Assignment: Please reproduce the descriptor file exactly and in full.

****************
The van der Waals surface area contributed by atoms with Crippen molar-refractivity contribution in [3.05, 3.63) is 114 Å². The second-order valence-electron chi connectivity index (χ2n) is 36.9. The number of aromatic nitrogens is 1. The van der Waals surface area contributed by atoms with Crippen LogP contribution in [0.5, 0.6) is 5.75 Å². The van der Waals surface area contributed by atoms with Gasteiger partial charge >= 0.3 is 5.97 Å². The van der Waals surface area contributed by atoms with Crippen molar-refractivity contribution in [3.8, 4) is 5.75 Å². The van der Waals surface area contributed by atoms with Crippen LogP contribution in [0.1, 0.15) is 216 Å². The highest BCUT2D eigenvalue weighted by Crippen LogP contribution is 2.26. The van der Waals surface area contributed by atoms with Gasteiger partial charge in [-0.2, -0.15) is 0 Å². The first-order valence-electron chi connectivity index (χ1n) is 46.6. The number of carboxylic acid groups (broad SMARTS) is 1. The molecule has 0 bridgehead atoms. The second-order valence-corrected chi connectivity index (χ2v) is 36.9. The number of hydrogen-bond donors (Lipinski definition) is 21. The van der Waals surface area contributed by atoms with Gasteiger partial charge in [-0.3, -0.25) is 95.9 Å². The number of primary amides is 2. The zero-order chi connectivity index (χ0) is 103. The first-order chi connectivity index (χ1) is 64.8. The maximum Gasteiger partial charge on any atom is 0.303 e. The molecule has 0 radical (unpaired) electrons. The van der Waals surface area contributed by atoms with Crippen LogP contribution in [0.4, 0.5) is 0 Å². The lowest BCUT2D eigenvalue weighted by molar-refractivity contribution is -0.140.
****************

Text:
The van der Waals surface area contributed by atoms with Crippen molar-refractivity contribution in [3.05, 3.63) is 114 Å². The second-order valence-electron chi connectivity index (χ2n) is 36.9. The number of aromatic nitrogens is 1. The van der Waals surface area contributed by atoms with Crippen LogP contribution in [0.5, 0.6) is 5.75 Å². The van der Waals surface area contributed by atoms with Gasteiger partial charge >= 0.3 is 5.97 Å². The van der Waals surface area contributed by atoms with Crippen molar-refractivity contribution in [3.8, 4) is 5.75 Å². The van der Waals surface area contributed by atoms with Crippen LogP contribution in [0.1, 0.15) is 216 Å². The highest BCUT2D eigenvalue weighted by Crippen LogP contribution is 2.26. The van der Waals surface area contributed by atoms with Gasteiger partial charge in [-0.2, -0.15) is 0 Å². The first-order valence-electron chi connectivity index (χ1n) is 46.6. The number of carboxylic acid groups (broad SMARTS) is 1. The molecule has 0 bridgehead atoms. The second-order valence-corrected chi connectivity index (χ2v) is 36.9. The number of hydrogen-bond donors (Lipinski definition) is 21. The van der Waals surface area contributed by atoms with Gasteiger partial charge in [-0.3, -0.25) is 95.9 Å². The number of primary amides is 2. The zero-order chi connectivity index (χ0) is 103. The first-order chi connectivity index (χ1) is 64.8. The maximum Gasteiger partial charge on any atom is 0.303 e. The molecule has 0 radical (unpaired) electrons. The van der Waals surface area contributed by atoms with Crippen LogP contribution in [0.4, 0.5) is 0 Å². The lowest BCUT2D eigenvalue weighted by molar-refractivity contribution is -0.140.